The new antimalarial combination therapy pyronaridine-artesunate is as effective as the gold standard treatment of artemether-lumefantrine. Furthermore, the new therapy only needs to be taken once daily, compared to twice daily for the gold standard regimen. The findings are reported in an Article in this week's Lancet, written by Dr Isabelle Borghini-Fuhrer, Medicines for Malaria Venture, Geneva, Switzerland, and colleagues.
Artemether-lumefantrine is regarded as the gold standard for treatment of malaria, with good safety and generally more than 90% efficacy. However, it needs to be taken twice a day, requires a fatty diet for optimum absorption, and the fairly short time taken to metabolise the treatment exposes patients to the risk of early reinfection. Scientists are trying to develop new artemisinin-based combination therapies that are equally convenient, effective, and safe, such as pyronaridine-artesunate, to allow health policy makers and care givers in malaria endemic countries more choice of effective medicines for their patients.
This phase 3 randomised trial was undertaken in seven sites in Africa and three sites in southeast Asia. Patients aged 3 years with uncomplicated Plasmodium falciparum malaria (the most common form) were randomly assigned in a 2:1 ratio to receive pyronaridine-artesunate once a day or artemether-lumefantrine twice a day, orally for three days, plus respective placebo. Intervention tablets contained 180 mg pyronaridine and 60 mg artesunate; control tablets contained 20 mg artemether and 120 mg lumefantrine. Both treatments were given according to bodyweight. The primary efficacy outcome treatment response rate at day 28 judged by analysis of patients' blood for presence of malaria parasites.
The final efficacy analysis consisted of 784 patients in the pyronaridine-artesunate group and 386 patients in the artemether-lumefantrine group.Treatment response occurred in 99•5% in the pyronaridine-artesunate group and 99•2% in the artemether-lumefantrine group. Analysis* showed a lower rate of reinfection and a longer time to reinfection (Day 28 vs Day 21) in the pyronaridine-artesunate group than in the artemether-lumefantrine group. The percentage of adverse events was similar in the two treatment arms and most of the adverse events were related to malaria itself. There were 509 (60%) adverse events in 849 patients given pyronaridine-artesunate and 241 (57%) in 423 patients given artemether-lumefantrine. Mild and transient increases in liver enzymes were a side effect experienced in the pyronaridine-artesunate group but not in the artemether-lumefantrine group.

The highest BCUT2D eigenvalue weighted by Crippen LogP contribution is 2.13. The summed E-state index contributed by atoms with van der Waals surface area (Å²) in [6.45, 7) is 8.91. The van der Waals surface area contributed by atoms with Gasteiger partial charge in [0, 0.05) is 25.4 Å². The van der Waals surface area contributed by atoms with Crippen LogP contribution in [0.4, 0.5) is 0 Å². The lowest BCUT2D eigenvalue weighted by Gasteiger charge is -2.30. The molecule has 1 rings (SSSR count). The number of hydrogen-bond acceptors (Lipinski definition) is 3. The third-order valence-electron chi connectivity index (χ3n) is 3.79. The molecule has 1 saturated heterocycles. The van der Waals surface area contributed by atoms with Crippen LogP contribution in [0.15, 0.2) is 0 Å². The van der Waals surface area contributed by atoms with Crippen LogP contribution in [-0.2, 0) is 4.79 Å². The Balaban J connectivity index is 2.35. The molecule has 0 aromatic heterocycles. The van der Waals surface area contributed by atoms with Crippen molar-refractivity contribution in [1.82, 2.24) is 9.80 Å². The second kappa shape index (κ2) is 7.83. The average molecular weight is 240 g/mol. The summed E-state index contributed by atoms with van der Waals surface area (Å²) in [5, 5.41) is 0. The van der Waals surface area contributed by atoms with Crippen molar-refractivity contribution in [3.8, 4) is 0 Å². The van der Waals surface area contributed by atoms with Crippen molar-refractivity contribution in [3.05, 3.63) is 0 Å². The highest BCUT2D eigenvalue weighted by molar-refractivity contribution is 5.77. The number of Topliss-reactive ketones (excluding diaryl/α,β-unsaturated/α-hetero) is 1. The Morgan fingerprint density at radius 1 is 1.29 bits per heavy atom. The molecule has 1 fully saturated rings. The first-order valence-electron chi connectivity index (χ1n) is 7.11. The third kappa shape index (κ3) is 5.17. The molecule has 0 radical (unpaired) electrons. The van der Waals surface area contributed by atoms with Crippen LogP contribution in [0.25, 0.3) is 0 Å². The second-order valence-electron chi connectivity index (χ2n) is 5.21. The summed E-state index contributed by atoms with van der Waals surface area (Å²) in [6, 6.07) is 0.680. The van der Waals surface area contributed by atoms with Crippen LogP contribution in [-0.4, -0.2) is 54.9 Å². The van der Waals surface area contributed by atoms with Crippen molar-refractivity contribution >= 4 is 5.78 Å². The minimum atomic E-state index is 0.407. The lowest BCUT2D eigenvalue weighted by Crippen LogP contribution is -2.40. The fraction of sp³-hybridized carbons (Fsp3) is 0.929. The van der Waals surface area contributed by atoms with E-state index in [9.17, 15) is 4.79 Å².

The authors conclude: "Fixed-dose pyronaridine-artesunate, given once a day for 3 days, showed high clinical and parasitological response rates and rapid parasite clearance, and was well tolerated in the treatment of uncomplicated P falciparum malaria. The efficacy of pyronaridine-artesunate still has to be assessed in a real-life setting across the wider population of patients who need antimalarial treatment, including those who are malnourished or have anaemia. However, in view of the results of this study and with a purchase price for pyronaridine-artesunate in the range of less than US$1 for adults and less than $0•50 for children, this drug combination should be considered for inclusion in malaria treatment programmes."
In an accompanying Comment, Dr Francois Henri Nosten. Mahidol Oxford University Tropical Medicine Research Programme, Shoklo Malaria Research Unit, Thailand, says that a serious limitation of the study is that consisted mainly of older children and adults in African countries. He says: "These patients would have been expected to have acquired significant antimalarial immunity, which would improve treatment outcomes, particularly with partly effective drugs. What we really need to know is whether this new drug is effective in patients with no significant immunity, such as young children." He also voices his concerns regarding the patients who received pyronaridine-artesunate having raised liver enzymes, and says future studies will need to investigate the risk of toxicity to the liver.
Explore further: Controlling Ebola in West Africa most effective way to decrease international risk